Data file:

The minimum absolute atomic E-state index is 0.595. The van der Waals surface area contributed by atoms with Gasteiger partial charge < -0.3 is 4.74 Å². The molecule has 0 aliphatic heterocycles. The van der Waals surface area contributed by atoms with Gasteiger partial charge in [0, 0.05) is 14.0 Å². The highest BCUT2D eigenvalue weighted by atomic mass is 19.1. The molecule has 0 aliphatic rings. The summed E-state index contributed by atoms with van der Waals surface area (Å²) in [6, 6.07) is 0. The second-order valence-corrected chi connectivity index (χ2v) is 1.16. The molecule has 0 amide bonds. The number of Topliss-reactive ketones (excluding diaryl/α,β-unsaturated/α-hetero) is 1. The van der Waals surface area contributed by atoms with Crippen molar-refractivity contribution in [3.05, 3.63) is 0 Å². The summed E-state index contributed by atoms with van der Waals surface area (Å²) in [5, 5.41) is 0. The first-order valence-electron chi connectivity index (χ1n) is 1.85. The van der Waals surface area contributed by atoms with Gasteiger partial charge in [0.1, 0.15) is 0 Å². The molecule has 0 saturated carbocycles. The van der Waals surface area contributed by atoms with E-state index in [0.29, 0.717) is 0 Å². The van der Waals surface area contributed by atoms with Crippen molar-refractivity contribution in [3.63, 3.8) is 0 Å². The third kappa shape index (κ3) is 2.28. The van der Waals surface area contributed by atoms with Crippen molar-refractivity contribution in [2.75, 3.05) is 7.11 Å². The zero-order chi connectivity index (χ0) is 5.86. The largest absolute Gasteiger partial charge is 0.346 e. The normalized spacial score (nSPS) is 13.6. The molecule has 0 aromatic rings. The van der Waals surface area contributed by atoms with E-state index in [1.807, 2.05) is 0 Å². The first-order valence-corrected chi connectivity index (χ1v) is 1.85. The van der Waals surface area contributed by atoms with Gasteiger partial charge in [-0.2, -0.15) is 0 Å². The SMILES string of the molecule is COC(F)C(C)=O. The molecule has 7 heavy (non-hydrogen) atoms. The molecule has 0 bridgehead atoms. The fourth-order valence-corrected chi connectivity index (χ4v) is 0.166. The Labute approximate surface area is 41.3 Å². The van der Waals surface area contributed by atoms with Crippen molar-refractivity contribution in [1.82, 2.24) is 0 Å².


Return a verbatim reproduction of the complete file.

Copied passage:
The minimum absolute atomic E-state index is 0.595. The van der Waals surface area contributed by atoms with Gasteiger partial charge < -0.3 is 4.74 Å². The molecule has 0 aliphatic heterocycles. The van der Waals surface area contributed by atoms with Gasteiger partial charge in [0, 0.05) is 14.0 Å². The highest BCUT2D eigenvalue weighted by atomic mass is 19.1. The molecule has 0 aliphatic rings. The summed E-state index contributed by atoms with van der Waals surface area (Å²) in [6, 6.07) is 0. The second-order valence-corrected chi connectivity index (χ2v) is 1.16. The molecule has 0 amide bonds. The number of Topliss-reactive ketones (excluding diaryl/α,β-unsaturated/α-hetero) is 1. The van der Waals surface area contributed by atoms with Crippen molar-refractivity contribution in [3.05, 3.63) is 0 Å². The summed E-state index contributed by atoms with van der Waals surface area (Å²) in [5, 5.41) is 0. The first-order valence-electron chi connectivity index (χ1n) is 1.85. The van der Waals surface area contributed by atoms with Gasteiger partial charge in [0.1, 0.15) is 0 Å². The molecule has 0 saturated carbocycles. The van der Waals surface area contributed by atoms with E-state index in [0.29, 0.717) is 0 Å². The van der Waals surface area contributed by atoms with Crippen molar-refractivity contribution in [3.63, 3.8) is 0 Å². The third kappa shape index (κ3) is 2.28. The van der Waals surface area contributed by atoms with Crippen molar-refractivity contribution in [2.75, 3.05) is 7.11 Å². The zero-order chi connectivity index (χ0) is 5.86. The largest absolute Gasteiger partial charge is 0.346 e. The normalized spacial score (nSPS) is 13.6. The molecule has 0 aromatic rings. The van der Waals surface area contributed by atoms with E-state index in [1.807, 2.05) is 0 Å². The first-order valence-corrected chi connectivity index (χ1v) is 1.85. The van der Waals surface area contributed by atoms with Gasteiger partial charge in [-0.2, -0.15) is 0 Å². The SMILES string of the molecule is COC(F)C(C)=O. The molecule has 7 heavy (non-hydrogen) atoms. The molecule has 0 bridgehead atoms. The fourth-order valence-corrected chi connectivity index (χ4v) is 0.166. The Labute approximate surface area is 41.3 Å². The van der Waals surface area contributed by atoms with Crippen molar-refractivity contribution in [1.82, 2.24) is 0 Å².